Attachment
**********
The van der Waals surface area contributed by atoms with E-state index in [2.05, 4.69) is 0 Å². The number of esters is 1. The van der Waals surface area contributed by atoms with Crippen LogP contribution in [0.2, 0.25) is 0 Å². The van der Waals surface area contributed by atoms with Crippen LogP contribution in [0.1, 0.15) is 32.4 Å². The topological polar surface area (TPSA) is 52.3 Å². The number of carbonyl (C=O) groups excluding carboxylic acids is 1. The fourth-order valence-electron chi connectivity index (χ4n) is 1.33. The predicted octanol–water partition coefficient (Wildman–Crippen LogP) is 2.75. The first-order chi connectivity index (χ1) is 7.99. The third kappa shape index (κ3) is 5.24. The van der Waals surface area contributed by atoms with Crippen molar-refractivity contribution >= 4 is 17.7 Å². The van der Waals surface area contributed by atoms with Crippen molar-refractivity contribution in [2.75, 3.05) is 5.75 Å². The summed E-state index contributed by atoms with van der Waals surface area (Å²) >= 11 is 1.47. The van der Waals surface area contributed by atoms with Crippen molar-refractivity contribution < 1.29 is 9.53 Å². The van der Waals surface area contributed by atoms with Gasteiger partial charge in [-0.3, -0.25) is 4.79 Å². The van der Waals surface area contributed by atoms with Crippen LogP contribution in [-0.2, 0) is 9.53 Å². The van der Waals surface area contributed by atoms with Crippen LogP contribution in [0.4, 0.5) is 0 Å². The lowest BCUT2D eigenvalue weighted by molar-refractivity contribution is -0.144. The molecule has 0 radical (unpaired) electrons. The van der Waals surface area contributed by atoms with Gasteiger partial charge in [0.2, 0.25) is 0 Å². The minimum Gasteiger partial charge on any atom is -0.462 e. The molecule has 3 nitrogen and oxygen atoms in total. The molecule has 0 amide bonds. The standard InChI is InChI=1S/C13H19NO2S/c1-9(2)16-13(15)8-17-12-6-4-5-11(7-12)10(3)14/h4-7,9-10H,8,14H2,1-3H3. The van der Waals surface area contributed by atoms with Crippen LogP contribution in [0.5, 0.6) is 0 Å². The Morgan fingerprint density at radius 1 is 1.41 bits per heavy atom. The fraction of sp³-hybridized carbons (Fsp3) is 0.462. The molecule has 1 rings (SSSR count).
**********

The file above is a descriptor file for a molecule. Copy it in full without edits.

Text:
The van der Waals surface area contributed by atoms with E-state index in [2.05, 4.69) is 0 Å². The number of esters is 1. The van der Waals surface area contributed by atoms with Crippen LogP contribution in [0.2, 0.25) is 0 Å². The van der Waals surface area contributed by atoms with Crippen LogP contribution in [0.1, 0.15) is 32.4 Å². The topological polar surface area (TPSA) is 52.3 Å². The number of carbonyl (C=O) groups excluding carboxylic acids is 1. The fourth-order valence-electron chi connectivity index (χ4n) is 1.33. The predicted octanol–water partition coefficient (Wildman–Crippen LogP) is 2.75. The first-order chi connectivity index (χ1) is 7.99. The third kappa shape index (κ3) is 5.24. The van der Waals surface area contributed by atoms with Crippen molar-refractivity contribution >= 4 is 17.7 Å². The van der Waals surface area contributed by atoms with Crippen molar-refractivity contribution in [2.75, 3.05) is 5.75 Å². The summed E-state index contributed by atoms with van der Waals surface area (Å²) >= 11 is 1.47. The van der Waals surface area contributed by atoms with Crippen molar-refractivity contribution < 1.29 is 9.53 Å². The van der Waals surface area contributed by atoms with Gasteiger partial charge in [-0.3, -0.25) is 4.79 Å². The van der Waals surface area contributed by atoms with Crippen LogP contribution in [-0.2, 0) is 9.53 Å². The van der Waals surface area contributed by atoms with Crippen LogP contribution in [0.4, 0.5) is 0 Å². The lowest BCUT2D eigenvalue weighted by molar-refractivity contribution is -0.144. The molecule has 0 radical (unpaired) electrons. The van der Waals surface area contributed by atoms with Gasteiger partial charge in [0.2, 0.25) is 0 Å². The minimum Gasteiger partial charge on any atom is -0.462 e. The molecule has 3 nitrogen and oxygen atoms in total. The molecule has 0 amide bonds. The standard InChI is InChI=1S/C13H19NO2S/c1-9(2)16-13(15)8-17-12-6-4-5-11(7-12)10(3)14/h4-7,9-10H,8,14H2,1-3H3. The van der Waals surface area contributed by atoms with Crippen LogP contribution in [0.5, 0.6) is 0 Å². The Morgan fingerprint density at radius 1 is 1.41 bits per heavy atom. The fraction of sp³-hybridized carbons (Fsp3) is 0.462. The molecule has 1 rings (SSSR count).